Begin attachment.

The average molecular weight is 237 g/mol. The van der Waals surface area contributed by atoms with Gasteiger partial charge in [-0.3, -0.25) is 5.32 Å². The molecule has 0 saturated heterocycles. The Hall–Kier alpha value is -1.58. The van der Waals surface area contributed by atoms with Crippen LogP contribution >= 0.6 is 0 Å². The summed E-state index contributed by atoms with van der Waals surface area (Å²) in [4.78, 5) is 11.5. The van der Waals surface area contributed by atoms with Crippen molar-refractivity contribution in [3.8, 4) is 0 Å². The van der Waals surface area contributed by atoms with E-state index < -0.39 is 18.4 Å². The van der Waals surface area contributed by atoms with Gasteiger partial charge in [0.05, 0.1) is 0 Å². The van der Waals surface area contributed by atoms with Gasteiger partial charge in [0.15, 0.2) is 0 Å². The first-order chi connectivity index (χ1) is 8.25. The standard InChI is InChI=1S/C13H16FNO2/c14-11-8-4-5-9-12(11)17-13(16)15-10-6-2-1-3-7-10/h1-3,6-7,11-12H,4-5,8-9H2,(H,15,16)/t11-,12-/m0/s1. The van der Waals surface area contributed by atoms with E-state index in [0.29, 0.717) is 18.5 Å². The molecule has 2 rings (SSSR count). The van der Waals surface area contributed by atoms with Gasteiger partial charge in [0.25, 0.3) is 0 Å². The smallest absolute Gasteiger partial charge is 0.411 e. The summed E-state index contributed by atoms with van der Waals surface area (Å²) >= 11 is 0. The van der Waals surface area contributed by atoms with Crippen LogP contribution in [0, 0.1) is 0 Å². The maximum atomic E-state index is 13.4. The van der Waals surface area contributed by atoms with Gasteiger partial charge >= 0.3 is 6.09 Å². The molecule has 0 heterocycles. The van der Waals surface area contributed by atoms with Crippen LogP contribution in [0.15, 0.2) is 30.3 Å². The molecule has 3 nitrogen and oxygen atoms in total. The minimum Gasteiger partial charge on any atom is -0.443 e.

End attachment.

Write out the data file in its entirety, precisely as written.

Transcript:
The average molecular weight is 237 g/mol. The van der Waals surface area contributed by atoms with Gasteiger partial charge in [-0.3, -0.25) is 5.32 Å². The molecule has 0 saturated heterocycles. The Hall–Kier alpha value is -1.58. The van der Waals surface area contributed by atoms with Crippen LogP contribution >= 0.6 is 0 Å². The summed E-state index contributed by atoms with van der Waals surface area (Å²) in [4.78, 5) is 11.5. The van der Waals surface area contributed by atoms with Crippen molar-refractivity contribution in [3.8, 4) is 0 Å². The van der Waals surface area contributed by atoms with E-state index < -0.39 is 18.4 Å². The van der Waals surface area contributed by atoms with Gasteiger partial charge in [0.05, 0.1) is 0 Å². The van der Waals surface area contributed by atoms with Gasteiger partial charge in [0.15, 0.2) is 0 Å². The first-order chi connectivity index (χ1) is 8.25. The standard InChI is InChI=1S/C13H16FNO2/c14-11-8-4-5-9-12(11)17-13(16)15-10-6-2-1-3-7-10/h1-3,6-7,11-12H,4-5,8-9H2,(H,15,16)/t11-,12-/m0/s1. The van der Waals surface area contributed by atoms with E-state index in [0.29, 0.717) is 18.5 Å². The molecule has 2 rings (SSSR count). The van der Waals surface area contributed by atoms with Gasteiger partial charge in [0.25, 0.3) is 0 Å². The smallest absolute Gasteiger partial charge is 0.411 e. The summed E-state index contributed by atoms with van der Waals surface area (Å²) >= 11 is 0. The van der Waals surface area contributed by atoms with Crippen LogP contribution in [0, 0.1) is 0 Å². The maximum atomic E-state index is 13.4. The van der Waals surface area contributed by atoms with Gasteiger partial charge >= 0.3 is 6.09 Å². The molecule has 0 heterocycles. The van der Waals surface area contributed by atoms with Crippen LogP contribution in [0.15, 0.2) is 30.3 Å². The molecule has 3 nitrogen and oxygen atoms in total. The minimum Gasteiger partial charge on any atom is -0.443 e.